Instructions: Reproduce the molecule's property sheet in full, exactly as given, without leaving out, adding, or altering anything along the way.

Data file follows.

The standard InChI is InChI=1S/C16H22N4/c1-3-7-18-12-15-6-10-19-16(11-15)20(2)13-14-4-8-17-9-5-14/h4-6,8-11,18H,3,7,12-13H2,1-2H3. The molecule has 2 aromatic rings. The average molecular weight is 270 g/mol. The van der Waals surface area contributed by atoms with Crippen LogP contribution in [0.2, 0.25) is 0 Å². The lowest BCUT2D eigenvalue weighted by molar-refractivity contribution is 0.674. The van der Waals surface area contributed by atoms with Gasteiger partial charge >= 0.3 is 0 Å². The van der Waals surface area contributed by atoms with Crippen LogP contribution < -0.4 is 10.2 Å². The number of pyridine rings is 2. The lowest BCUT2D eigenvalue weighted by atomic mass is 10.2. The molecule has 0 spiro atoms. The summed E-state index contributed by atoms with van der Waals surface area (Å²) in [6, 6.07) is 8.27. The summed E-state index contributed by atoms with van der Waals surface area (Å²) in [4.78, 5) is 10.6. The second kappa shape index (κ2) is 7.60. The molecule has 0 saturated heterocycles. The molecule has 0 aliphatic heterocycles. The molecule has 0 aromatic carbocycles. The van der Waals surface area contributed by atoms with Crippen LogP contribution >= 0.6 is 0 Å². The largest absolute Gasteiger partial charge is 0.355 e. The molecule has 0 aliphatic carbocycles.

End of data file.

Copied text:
The standard InChI is InChI=1S/C16H22N4/c1-3-7-18-12-15-6-10-19-16(11-15)20(2)13-14-4-8-17-9-5-14/h4-6,8-11,18H,3,7,12-13H2,1-2H3. The molecule has 2 aromatic rings. The average molecular weight is 270 g/mol. The van der Waals surface area contributed by atoms with Crippen LogP contribution in [0.2, 0.25) is 0 Å². The lowest BCUT2D eigenvalue weighted by molar-refractivity contribution is 0.674. The van der Waals surface area contributed by atoms with Gasteiger partial charge >= 0.3 is 0 Å². The van der Waals surface area contributed by atoms with Crippen LogP contribution < -0.4 is 10.2 Å². The number of pyridine rings is 2. The lowest BCUT2D eigenvalue weighted by atomic mass is 10.2. The molecule has 0 spiro atoms. The summed E-state index contributed by atoms with van der Waals surface area (Å²) in [6, 6.07) is 8.27. The summed E-state index contributed by atoms with van der Waals surface area (Å²) in [4.78, 5) is 10.6. The second kappa shape index (κ2) is 7.60. The molecule has 0 saturated heterocycles. The molecule has 0 aliphatic heterocycles. The molecule has 0 aromatic carbocycles. The van der Waals surface area contributed by atoms with Crippen LogP contribution >= 0.6 is 0 Å². The largest absolute Gasteiger partial charge is 0.355 e. The molecule has 0 aliphatic carbocycles.